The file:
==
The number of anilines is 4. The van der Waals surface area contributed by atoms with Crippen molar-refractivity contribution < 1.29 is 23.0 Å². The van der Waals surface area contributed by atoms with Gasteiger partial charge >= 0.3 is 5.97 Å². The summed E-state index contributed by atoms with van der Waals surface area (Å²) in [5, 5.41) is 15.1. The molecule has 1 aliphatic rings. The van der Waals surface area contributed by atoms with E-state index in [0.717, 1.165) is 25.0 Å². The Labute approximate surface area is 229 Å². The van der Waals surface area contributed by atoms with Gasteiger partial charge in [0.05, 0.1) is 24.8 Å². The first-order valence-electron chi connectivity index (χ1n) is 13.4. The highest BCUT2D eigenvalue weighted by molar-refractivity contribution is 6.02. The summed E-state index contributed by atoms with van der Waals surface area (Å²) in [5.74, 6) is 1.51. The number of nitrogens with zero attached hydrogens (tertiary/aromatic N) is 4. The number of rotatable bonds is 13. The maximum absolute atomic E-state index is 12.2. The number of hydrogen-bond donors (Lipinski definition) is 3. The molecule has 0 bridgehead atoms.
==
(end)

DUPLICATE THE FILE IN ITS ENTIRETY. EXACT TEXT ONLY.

The number of anilines is 4. The van der Waals surface area contributed by atoms with Crippen molar-refractivity contribution < 1.29 is 23.0 Å². The van der Waals surface area contributed by atoms with Gasteiger partial charge >= 0.3 is 5.97 Å². The summed E-state index contributed by atoms with van der Waals surface area (Å²) in [5, 5.41) is 15.1. The molecule has 1 aliphatic rings. The van der Waals surface area contributed by atoms with E-state index in [0.717, 1.165) is 25.0 Å². The Labute approximate surface area is 229 Å². The van der Waals surface area contributed by atoms with Gasteiger partial charge in [0.05, 0.1) is 24.8 Å². The first-order valence-electron chi connectivity index (χ1n) is 13.4. The highest BCUT2D eigenvalue weighted by molar-refractivity contribution is 6.02. The summed E-state index contributed by atoms with van der Waals surface area (Å²) in [5.74, 6) is 1.51. The number of nitrogens with zero attached hydrogens (tertiary/aromatic N) is 4. The number of rotatable bonds is 13. The maximum absolute atomic E-state index is 12.2. The number of hydrogen-bond donors (Lipinski definition) is 3. The molecule has 0 bridgehead atoms.